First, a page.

Here’s a nice, slender Bald cypress from this year’s crop. I had planned from the start to hold the tree and make it into a flat-top style. It’s grown out enough now that I can do the initial styling on it.
About 20 minutes later, this is what I ended up with. It’s a good start. I’m going to get a lot of vigor in those two leaders, so I can’t afford to ignore it for long. When you’re making a flat-top, the thickening leader(s) can get away from you very quickly.
The flat-top style for BC is the fastest to make. The reason for this is, you’re playing to the tree’s natural habit of extremely vigorous apical growth. So you basically cut away just about everything but one or two leaders. The tree wants to get very tall very fast, so it pumps everything it has into those leaders. Which is another way of saying, in about three weeks I’ll be unwiring and rewiring the leaders, and wiring the secondary branches that will have grown.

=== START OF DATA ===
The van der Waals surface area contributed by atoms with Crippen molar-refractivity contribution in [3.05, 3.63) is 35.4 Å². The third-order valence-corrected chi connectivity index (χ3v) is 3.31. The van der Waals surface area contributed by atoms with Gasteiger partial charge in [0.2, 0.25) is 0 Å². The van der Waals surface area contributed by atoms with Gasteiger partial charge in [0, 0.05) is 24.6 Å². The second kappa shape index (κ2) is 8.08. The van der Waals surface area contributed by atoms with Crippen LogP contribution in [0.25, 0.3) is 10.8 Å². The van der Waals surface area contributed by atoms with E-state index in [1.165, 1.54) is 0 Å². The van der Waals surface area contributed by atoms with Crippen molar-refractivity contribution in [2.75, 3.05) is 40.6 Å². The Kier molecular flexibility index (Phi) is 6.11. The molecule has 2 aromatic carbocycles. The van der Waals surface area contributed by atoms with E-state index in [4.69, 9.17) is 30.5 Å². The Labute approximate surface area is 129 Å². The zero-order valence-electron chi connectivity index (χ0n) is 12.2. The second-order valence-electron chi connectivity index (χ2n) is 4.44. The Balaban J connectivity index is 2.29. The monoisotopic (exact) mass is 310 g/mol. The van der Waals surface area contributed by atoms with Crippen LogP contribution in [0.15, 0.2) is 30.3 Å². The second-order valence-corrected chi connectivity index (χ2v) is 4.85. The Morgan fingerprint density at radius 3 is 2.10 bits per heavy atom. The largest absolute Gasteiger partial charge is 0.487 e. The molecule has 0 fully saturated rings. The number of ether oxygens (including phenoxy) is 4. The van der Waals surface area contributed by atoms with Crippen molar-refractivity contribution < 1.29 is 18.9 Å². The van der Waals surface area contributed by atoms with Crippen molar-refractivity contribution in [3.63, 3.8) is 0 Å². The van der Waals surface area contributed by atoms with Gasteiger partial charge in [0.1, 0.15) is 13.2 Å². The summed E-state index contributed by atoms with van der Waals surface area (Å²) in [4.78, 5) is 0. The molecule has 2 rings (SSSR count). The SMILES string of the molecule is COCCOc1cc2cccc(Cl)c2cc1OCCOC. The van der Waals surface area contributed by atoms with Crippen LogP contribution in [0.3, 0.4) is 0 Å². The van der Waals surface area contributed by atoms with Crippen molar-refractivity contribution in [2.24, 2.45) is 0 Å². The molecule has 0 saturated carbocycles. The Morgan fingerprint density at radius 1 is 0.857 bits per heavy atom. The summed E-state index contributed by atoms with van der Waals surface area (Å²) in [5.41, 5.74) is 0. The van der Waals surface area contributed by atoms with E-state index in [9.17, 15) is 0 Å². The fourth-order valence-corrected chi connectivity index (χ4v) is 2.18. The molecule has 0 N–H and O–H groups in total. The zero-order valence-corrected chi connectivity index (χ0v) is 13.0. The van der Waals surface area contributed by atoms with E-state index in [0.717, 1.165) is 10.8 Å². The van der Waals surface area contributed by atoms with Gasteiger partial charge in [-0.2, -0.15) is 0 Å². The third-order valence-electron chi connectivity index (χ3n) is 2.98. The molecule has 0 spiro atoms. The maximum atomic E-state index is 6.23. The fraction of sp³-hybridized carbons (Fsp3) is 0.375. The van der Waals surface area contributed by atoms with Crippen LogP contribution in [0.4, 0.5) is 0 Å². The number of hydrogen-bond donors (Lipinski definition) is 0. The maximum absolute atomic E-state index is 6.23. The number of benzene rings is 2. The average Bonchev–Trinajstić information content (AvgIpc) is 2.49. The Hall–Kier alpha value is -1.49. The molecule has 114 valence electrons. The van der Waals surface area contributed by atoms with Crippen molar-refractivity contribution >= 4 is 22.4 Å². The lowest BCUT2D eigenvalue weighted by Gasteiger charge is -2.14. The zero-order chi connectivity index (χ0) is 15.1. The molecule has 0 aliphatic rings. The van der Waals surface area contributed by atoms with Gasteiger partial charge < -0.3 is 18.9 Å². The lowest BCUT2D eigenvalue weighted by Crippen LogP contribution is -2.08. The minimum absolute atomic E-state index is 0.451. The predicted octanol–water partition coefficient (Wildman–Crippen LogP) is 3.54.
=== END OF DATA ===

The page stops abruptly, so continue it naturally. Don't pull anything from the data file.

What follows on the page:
We’re still in Sweetgum collecting season. Yesterday I lifted this nice specimen. It’s got a lot of character considering it’s not all that old, maybe 10 years. The trunk base is 2.5″, and it’s been chopped a few times along the way by the unwitting road crew.
This Bonsai South Collection Water-elm got its first bonsai pot yesterday, a very fine Lary Howard piece. The tree grew naturally this way, all I had to do was cut away everthing that didn’t look like a bonsai. It should continue to develop quickly this year.
And finally, another Bonsai South Collection Water-elm.
You come across trees in the course of your bonsai avocation that just have that special something. For me, this is one of those. Just a great natural specimen. The branching is of course under construction, but should develop rapidly.
What really made this bonsai for me was when this exquisite Lary Howard pot came available. Every great bonsai needs a great pot. It would be hard to beat this composition.
Let me know what you think of all these trees.